In June, House Speaker Joe Straus ordered the committees to study two key provisions of the state’s school finance system ahead of the 2017 legislative session, including the state’s “use of local property taxes to fund public education and its effects on educational quality and on Texas taxpayers.” The interim assignment came weeks after the Texas Supreme Court upheld the complex methodology as constitutional while also deeming it “byzantine” and urging state lawmakers to make improvements.
Straus asked the committees to focus especially on “ways to reverse the increasing reliance” on payments that wealthier Texas school districts send to the state each year under its Robin Hood plan to help buoy the state’s poorer school districts. The number of schools required to make “recapture” payments has ballooned as property values have skyrocketed across the state. Recapture payments — expected to total more than $2 billion in 2017 — have made up an increasing share of what the state spends on public education and contributed to a trend of local communities footing a larger share of the public education tab than the state.
The state hasn’t just benefited from recapture, though, but property value increases in general, Aycock noted.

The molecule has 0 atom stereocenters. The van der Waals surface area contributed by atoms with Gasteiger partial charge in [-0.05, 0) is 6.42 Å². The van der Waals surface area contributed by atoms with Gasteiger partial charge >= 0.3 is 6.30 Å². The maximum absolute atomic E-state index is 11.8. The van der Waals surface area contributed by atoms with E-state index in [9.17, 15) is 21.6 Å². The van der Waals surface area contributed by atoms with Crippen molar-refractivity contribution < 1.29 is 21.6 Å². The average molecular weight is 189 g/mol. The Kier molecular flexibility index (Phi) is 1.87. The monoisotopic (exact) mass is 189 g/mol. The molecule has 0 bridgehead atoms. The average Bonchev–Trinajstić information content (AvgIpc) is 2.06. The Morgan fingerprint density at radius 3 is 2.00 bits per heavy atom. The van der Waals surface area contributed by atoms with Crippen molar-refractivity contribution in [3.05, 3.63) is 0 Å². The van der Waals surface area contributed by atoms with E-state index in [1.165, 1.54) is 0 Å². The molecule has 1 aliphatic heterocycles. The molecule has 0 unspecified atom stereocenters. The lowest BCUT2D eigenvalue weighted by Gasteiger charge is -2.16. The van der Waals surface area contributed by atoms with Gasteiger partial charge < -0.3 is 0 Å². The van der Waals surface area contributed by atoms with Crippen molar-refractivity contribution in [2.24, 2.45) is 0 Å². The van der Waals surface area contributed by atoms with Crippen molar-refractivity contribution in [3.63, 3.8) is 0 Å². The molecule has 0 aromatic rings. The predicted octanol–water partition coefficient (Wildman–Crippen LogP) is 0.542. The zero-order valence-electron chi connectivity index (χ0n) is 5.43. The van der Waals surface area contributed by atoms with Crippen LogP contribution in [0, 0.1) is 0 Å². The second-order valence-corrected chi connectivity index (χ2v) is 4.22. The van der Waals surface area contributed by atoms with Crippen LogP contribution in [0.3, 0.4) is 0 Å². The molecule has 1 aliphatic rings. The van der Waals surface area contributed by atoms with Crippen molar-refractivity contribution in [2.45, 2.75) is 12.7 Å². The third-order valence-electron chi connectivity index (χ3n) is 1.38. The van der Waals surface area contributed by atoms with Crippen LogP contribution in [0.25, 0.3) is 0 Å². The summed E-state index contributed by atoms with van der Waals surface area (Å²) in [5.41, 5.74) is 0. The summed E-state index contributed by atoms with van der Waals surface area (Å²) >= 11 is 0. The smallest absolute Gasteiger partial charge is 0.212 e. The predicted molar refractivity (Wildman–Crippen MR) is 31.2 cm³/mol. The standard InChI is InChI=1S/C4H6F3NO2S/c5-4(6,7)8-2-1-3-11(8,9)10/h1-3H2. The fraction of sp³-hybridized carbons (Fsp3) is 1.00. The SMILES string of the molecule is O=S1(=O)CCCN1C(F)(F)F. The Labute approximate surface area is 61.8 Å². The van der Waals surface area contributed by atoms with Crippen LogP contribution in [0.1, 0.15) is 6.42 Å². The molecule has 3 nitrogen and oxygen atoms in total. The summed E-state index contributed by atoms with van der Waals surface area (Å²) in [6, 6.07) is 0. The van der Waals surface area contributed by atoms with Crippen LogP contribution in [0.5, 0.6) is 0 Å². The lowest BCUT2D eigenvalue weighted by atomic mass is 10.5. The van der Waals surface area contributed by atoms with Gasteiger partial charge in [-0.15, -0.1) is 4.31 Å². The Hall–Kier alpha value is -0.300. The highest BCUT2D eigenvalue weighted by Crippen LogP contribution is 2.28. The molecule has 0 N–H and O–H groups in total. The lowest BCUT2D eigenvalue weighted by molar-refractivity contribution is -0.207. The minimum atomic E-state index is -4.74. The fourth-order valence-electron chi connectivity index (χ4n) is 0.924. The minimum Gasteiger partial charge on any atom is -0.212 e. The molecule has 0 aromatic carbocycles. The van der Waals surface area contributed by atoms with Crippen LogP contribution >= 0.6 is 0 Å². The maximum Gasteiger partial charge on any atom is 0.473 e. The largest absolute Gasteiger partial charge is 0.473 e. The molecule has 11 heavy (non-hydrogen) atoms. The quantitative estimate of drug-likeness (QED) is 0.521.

As property values have spiked in many school districts, allowing them to raise more tax revenue locally, the state doesn’t have to send them as much money. Last year was the only time in recent memory that state lawmakers passed along that “savings” to public schools, Aycock said, pegging it at about $1.8 billion.
“Every time a new building is built and the tax appraisal goes up, it saves the state money,” he said. “So instead of that money going to schools, it actually goes to a savings to the state that they spend on other things.”
What those other things are exactly is nearly impossible to say, according to school finance experts, but it’s safe to assume that other state services — even non-education-related ones — have benefited.
Read more…(The Texas Tribune)